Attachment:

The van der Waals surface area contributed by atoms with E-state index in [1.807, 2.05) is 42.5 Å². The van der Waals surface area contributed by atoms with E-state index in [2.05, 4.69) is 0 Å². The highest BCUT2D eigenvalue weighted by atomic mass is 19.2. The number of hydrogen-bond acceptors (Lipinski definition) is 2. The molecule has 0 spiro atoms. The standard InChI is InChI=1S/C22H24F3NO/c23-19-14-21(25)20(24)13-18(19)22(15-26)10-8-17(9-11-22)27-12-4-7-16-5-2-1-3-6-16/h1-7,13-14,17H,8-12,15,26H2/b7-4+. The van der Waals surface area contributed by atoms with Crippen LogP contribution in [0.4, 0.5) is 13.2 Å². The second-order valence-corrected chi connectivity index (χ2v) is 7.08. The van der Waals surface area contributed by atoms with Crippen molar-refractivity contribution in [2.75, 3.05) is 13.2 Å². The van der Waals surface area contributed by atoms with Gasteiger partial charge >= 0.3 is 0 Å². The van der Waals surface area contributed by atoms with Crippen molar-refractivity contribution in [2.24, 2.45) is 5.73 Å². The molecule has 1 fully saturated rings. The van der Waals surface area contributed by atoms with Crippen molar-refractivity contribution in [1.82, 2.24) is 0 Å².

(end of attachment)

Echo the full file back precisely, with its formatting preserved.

The van der Waals surface area contributed by atoms with E-state index in [1.807, 2.05) is 42.5 Å². The van der Waals surface area contributed by atoms with E-state index in [2.05, 4.69) is 0 Å². The highest BCUT2D eigenvalue weighted by atomic mass is 19.2. The number of hydrogen-bond acceptors (Lipinski definition) is 2. The molecule has 0 spiro atoms. The standard InChI is InChI=1S/C22H24F3NO/c23-19-14-21(25)20(24)13-18(19)22(15-26)10-8-17(9-11-22)27-12-4-7-16-5-2-1-3-6-16/h1-7,13-14,17H,8-12,15,26H2/b7-4+. The van der Waals surface area contributed by atoms with Crippen LogP contribution in [0.4, 0.5) is 13.2 Å². The second-order valence-corrected chi connectivity index (χ2v) is 7.08. The van der Waals surface area contributed by atoms with Crippen molar-refractivity contribution in [2.75, 3.05) is 13.2 Å². The van der Waals surface area contributed by atoms with Gasteiger partial charge >= 0.3 is 0 Å². The van der Waals surface area contributed by atoms with Crippen molar-refractivity contribution in [2.24, 2.45) is 5.73 Å². The molecule has 1 fully saturated rings. The van der Waals surface area contributed by atoms with Crippen molar-refractivity contribution in [1.82, 2.24) is 0 Å².